Back in October, 2016, my main gaming desktop essentially became unusable. At first, I thought it was a relatively simple matter of the graphics card having given up the ghost, but it turns out that this was not the case. Long story short, it’s looking like a new system is in my future (which may not be such a bad thing, considering that the AMD Ryzen CPUs are coming very soon as well as the new Radeon Vega graphics architecture), though thankfully quite a few things will be salvageable from the “old” computer. Yet, as luck (or bad luck?) would have it, my dual-graphics laptop then had an unfortunate run in with one of my cats in late-November, which resulted in both the touch-screen and laptop frame being badly damaged, leaving me with no computers at all, as I waited for that to get fixed as per its warranty (a matter still pending even as I write this article).
That whole experience resulted in me being forced to disconnect for a while and find other things to do with my spare time. Sure, I had a smartphone and tablet that I could use, but PC gaming, media production, and just general mainstream computer use were out of the question for quite some time. There was a time, even just a year or two ago, where the very thought of “going offline” would have been abhorrent to me, but having been forced into that state of affairs I’ve actually found that it’s not really as bad as it seems. There’s something to be said about learning to live with what you’ve got. There’s also truth in the idea that you’ll realize that you didn’t really need something once you’ve been away from it for long enough.
While I am looking forward to getting a new gaming rig (as well as a new gaming laptop, for that matter), I can’t really say that I’ve been pining away without them. Sure, I see Steam notifications in my email telling me about sales going on, notices from other gaming stores with lots of great deals, and I still get a ton of PR emails with codes to redeem and check out, but given the time that has elapsed since this started going on, none of that really phases me. I used to feel that if I didn’t put out regular articles and YouTube videos, or even post things on Twitter, that I would somehow be letting my followers down, but I’ve since discovered that ultimately none of that really matters. All that actually matters is what I want to do and what I am capable of doing. This is a lesson I’ve learned in other ways in the past, but it certainly applies to this situation here as well.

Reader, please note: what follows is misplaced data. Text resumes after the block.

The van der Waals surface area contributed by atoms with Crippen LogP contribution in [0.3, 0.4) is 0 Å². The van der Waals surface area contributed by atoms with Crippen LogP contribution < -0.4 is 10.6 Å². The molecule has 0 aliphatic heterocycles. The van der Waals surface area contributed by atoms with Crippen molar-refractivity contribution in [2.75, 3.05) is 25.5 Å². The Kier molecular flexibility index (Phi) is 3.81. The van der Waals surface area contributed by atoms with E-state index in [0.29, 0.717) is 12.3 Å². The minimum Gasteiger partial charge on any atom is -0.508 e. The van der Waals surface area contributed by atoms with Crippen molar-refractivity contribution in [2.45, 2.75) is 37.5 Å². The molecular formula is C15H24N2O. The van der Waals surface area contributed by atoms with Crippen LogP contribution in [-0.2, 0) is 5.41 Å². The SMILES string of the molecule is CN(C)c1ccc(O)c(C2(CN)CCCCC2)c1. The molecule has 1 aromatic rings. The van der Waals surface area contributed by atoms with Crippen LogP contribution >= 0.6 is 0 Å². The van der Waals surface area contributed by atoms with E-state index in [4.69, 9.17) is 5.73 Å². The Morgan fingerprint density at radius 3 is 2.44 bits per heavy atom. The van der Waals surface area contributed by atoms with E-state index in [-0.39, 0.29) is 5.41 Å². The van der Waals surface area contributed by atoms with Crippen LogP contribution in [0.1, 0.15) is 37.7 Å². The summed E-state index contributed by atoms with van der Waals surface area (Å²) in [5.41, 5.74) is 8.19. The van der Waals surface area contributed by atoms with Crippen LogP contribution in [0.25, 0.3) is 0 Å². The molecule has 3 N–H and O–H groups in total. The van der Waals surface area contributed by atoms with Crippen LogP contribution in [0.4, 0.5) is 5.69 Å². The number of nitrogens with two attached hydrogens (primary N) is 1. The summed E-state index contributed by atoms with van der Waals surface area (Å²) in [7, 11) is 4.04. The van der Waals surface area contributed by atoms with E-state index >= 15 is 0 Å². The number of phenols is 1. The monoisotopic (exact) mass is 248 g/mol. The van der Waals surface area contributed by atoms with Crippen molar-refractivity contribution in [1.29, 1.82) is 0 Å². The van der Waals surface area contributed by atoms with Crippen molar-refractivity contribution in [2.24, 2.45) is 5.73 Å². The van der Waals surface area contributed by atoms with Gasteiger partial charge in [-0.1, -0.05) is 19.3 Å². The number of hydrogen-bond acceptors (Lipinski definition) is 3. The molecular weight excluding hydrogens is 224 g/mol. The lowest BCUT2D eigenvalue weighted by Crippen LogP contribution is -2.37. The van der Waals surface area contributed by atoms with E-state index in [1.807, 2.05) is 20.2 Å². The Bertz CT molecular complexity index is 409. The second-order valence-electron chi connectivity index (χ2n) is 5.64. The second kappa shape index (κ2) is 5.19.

Disconnecting for a while actually seems like a good thing to do from time to time. The 2016 Presidential Election here in the United States resulted in constant bombardment with articles, opinions, and just overall negativity, and I’d be lying if I didn’t say that I muted or blocked an awful lot of people in my feeds in the months leading up to the election. The constant negativity was one of the reasons I took a break from Twitter in the first place, and frankly I think it was a well-needed time off. Not being sucked into social media over-exposure, obsessions with video production or coming up with interesting and timely articles on various outlets, and also not feeling the need to finish games within certain timelines, or just waste time compulsively checking certain sites, frees up an awful lot of your time. In the end, I’ve found that the feeling of being connected with others online sometimes results in you being disconnected offline.
I’ve often thought about the fact that when I’m out at a public location, like one of the many parks around here on a nice day, there’s a surprising number of people who are there with their eyes glued to a screen of some sort. Sometimes I even see parents who should be playing with or at least watching their kids who are just off at a bench in the corner browsing the web, texting, or on the phone and not paying any attention. People also use their phones as a way to appear busy and avoid unwanted social interactions, because, as sad as it may seem in this context, being glued to your phone has become fairly socially acceptable in the modern world. Not constantly being online therefore allows you to actually spend time in the world around you and maybe connect more with your friends and loved ones. I do realize that for some, the internet and the connections found within may be the only meaningful connections that they have, or they may serve as an escape from some other difficult situations. Still, I think we just need to be careful with how much we allow some of these things to absorb us.
Whenever I get a new gaming computer set up (and eventually a laptop as well), I still plan to take my experiences from this period and apply them to my behaviors then. I’ll most definitely enjoy being able to play computer games again, make some fun YouTube videos, and do more work with the sites I help manage, but I don’t want to let any of those things (or anything related to them) to take precedence over the real world. These things are all meant to be tools and sources for entertainment, and for some of us they can be passions as well, but we should not let them take over our lives.
This period has been surprisingly enjoyable for me. I’d most certainly be interested to hear from any of you who are reading this to see if you’ve gone through anything similar and what you thought about it.